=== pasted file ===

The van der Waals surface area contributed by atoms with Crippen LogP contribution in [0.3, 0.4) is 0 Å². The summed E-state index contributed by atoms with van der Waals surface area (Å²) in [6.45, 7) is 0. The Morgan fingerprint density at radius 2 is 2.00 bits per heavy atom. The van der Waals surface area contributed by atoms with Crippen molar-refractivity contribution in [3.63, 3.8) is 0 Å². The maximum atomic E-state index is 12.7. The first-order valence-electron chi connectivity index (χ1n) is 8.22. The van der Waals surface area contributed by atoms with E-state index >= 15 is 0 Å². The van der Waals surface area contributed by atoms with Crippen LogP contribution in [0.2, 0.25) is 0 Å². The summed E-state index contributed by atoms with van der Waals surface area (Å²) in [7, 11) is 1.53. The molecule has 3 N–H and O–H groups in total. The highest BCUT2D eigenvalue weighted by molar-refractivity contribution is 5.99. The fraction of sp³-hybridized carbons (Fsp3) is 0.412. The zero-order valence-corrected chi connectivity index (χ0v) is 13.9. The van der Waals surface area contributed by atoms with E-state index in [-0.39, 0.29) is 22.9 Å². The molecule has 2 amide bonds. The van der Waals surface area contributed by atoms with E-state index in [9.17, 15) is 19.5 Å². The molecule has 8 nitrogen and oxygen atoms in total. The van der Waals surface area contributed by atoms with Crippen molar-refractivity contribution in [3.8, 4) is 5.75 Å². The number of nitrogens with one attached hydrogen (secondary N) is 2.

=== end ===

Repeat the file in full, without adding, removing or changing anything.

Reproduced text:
The van der Waals surface area contributed by atoms with Crippen LogP contribution in [0.3, 0.4) is 0 Å². The summed E-state index contributed by atoms with van der Waals surface area (Å²) in [6.45, 7) is 0. The Morgan fingerprint density at radius 2 is 2.00 bits per heavy atom. The van der Waals surface area contributed by atoms with Crippen molar-refractivity contribution in [3.63, 3.8) is 0 Å². The maximum atomic E-state index is 12.7. The first-order valence-electron chi connectivity index (χ1n) is 8.22. The van der Waals surface area contributed by atoms with E-state index >= 15 is 0 Å². The van der Waals surface area contributed by atoms with Crippen LogP contribution in [0.2, 0.25) is 0 Å². The summed E-state index contributed by atoms with van der Waals surface area (Å²) in [7, 11) is 1.53. The molecule has 3 N–H and O–H groups in total. The highest BCUT2D eigenvalue weighted by molar-refractivity contribution is 5.99. The fraction of sp³-hybridized carbons (Fsp3) is 0.412. The zero-order valence-corrected chi connectivity index (χ0v) is 13.9. The van der Waals surface area contributed by atoms with E-state index in [-0.39, 0.29) is 22.9 Å². The molecule has 2 amide bonds. The van der Waals surface area contributed by atoms with E-state index in [9.17, 15) is 19.5 Å². The molecule has 8 nitrogen and oxygen atoms in total. The van der Waals surface area contributed by atoms with Crippen molar-refractivity contribution in [3.8, 4) is 5.75 Å². The number of nitrogens with one attached hydrogen (secondary N) is 2.